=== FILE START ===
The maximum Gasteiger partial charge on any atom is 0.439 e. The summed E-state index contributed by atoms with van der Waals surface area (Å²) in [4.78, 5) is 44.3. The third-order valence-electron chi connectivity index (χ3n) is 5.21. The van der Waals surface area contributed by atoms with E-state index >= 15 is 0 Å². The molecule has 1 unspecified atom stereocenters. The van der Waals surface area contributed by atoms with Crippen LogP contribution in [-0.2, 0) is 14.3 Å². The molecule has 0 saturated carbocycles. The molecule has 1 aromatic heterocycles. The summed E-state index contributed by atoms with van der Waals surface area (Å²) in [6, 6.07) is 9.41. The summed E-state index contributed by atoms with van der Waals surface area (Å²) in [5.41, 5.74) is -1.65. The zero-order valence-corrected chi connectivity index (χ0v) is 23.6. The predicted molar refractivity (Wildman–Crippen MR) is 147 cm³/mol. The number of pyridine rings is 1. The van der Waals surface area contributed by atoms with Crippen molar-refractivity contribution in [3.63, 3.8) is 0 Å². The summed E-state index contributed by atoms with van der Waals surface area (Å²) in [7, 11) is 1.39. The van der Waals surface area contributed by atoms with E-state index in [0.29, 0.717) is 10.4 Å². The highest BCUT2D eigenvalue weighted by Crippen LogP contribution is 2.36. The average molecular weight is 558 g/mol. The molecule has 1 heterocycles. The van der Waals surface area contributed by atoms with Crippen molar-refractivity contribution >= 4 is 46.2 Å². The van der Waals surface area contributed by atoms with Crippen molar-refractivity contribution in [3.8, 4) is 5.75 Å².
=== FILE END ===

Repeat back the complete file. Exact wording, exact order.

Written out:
The maximum Gasteiger partial charge on any atom is 0.439 e. The summed E-state index contributed by atoms with van der Waals surface area (Å²) in [4.78, 5) is 44.3. The third-order valence-electron chi connectivity index (χ3n) is 5.21. The van der Waals surface area contributed by atoms with E-state index >= 15 is 0 Å². The molecule has 1 unspecified atom stereocenters. The van der Waals surface area contributed by atoms with Crippen LogP contribution in [-0.2, 0) is 14.3 Å². The molecule has 0 saturated carbocycles. The molecule has 1 aromatic heterocycles. The summed E-state index contributed by atoms with van der Waals surface area (Å²) in [6, 6.07) is 9.41. The summed E-state index contributed by atoms with van der Waals surface area (Å²) in [5.41, 5.74) is -1.65. The zero-order valence-corrected chi connectivity index (χ0v) is 23.6. The predicted molar refractivity (Wildman–Crippen MR) is 147 cm³/mol. The number of pyridine rings is 1. The van der Waals surface area contributed by atoms with Crippen molar-refractivity contribution in [3.63, 3.8) is 0 Å². The summed E-state index contributed by atoms with van der Waals surface area (Å²) in [7, 11) is 1.39. The van der Waals surface area contributed by atoms with E-state index in [0.29, 0.717) is 10.4 Å². The highest BCUT2D eigenvalue weighted by Crippen LogP contribution is 2.36. The average molecular weight is 558 g/mol. The molecule has 1 heterocycles. The van der Waals surface area contributed by atoms with Crippen molar-refractivity contribution >= 4 is 46.2 Å². The van der Waals surface area contributed by atoms with Crippen molar-refractivity contribution in [3.8, 4) is 5.75 Å².